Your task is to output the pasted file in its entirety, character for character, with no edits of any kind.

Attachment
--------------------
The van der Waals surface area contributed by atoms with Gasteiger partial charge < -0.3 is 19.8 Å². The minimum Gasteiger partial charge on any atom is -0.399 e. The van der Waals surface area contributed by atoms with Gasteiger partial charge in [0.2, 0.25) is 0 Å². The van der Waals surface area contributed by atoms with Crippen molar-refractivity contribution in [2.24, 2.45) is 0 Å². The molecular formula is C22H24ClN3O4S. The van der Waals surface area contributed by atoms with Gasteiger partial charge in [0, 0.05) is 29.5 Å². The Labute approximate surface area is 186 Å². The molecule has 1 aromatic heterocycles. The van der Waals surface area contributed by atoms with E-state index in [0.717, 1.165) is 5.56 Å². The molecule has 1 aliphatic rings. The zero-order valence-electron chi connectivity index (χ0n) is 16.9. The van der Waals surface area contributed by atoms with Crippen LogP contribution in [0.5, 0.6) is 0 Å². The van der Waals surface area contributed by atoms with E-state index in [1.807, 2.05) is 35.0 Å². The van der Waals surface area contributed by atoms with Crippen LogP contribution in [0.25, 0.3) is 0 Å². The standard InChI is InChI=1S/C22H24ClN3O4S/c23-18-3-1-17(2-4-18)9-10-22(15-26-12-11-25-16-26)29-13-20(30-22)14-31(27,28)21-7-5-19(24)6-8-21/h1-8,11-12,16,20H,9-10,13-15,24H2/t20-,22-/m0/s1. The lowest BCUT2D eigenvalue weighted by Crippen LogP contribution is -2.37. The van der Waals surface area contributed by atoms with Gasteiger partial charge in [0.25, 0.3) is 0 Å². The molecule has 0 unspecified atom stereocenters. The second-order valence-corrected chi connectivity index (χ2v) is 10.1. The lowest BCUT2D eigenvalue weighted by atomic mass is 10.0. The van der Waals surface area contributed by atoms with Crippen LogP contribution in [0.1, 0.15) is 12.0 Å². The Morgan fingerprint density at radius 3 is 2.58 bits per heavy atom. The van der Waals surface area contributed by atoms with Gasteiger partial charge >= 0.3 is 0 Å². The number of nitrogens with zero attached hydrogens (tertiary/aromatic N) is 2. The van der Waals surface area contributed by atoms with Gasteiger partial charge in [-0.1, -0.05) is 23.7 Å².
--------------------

The van der Waals surface area contributed by atoms with Gasteiger partial charge < -0.3 is 19.8 Å². The minimum Gasteiger partial charge on any atom is -0.399 e. The van der Waals surface area contributed by atoms with Gasteiger partial charge in [0.2, 0.25) is 0 Å². The van der Waals surface area contributed by atoms with Crippen molar-refractivity contribution in [2.24, 2.45) is 0 Å². The molecular formula is C22H24ClN3O4S. The van der Waals surface area contributed by atoms with Gasteiger partial charge in [0, 0.05) is 29.5 Å². The Labute approximate surface area is 186 Å². The molecule has 1 aromatic heterocycles. The van der Waals surface area contributed by atoms with E-state index in [0.717, 1.165) is 5.56 Å². The molecule has 1 aliphatic rings. The zero-order valence-electron chi connectivity index (χ0n) is 16.9. The van der Waals surface area contributed by atoms with Crippen LogP contribution in [0.5, 0.6) is 0 Å². The van der Waals surface area contributed by atoms with E-state index in [1.807, 2.05) is 35.0 Å². The van der Waals surface area contributed by atoms with Crippen LogP contribution in [0.25, 0.3) is 0 Å². The standard InChI is InChI=1S/C22H24ClN3O4S/c23-18-3-1-17(2-4-18)9-10-22(15-26-12-11-25-16-26)29-13-20(30-22)14-31(27,28)21-7-5-19(24)6-8-21/h1-8,11-12,16,20H,9-10,13-15,24H2/t20-,22-/m0/s1. The lowest BCUT2D eigenvalue weighted by Crippen LogP contribution is -2.37. The van der Waals surface area contributed by atoms with Gasteiger partial charge in [0.25, 0.3) is 0 Å². The molecule has 0 unspecified atom stereocenters. The second-order valence-corrected chi connectivity index (χ2v) is 10.1. The lowest BCUT2D eigenvalue weighted by atomic mass is 10.0. The van der Waals surface area contributed by atoms with Crippen LogP contribution in [0.1, 0.15) is 12.0 Å². The Morgan fingerprint density at radius 3 is 2.58 bits per heavy atom. The van der Waals surface area contributed by atoms with Gasteiger partial charge >= 0.3 is 0 Å². The number of nitrogens with zero attached hydrogens (tertiary/aromatic N) is 2. The van der Waals surface area contributed by atoms with Gasteiger partial charge in [-0.1, -0.05) is 23.7 Å².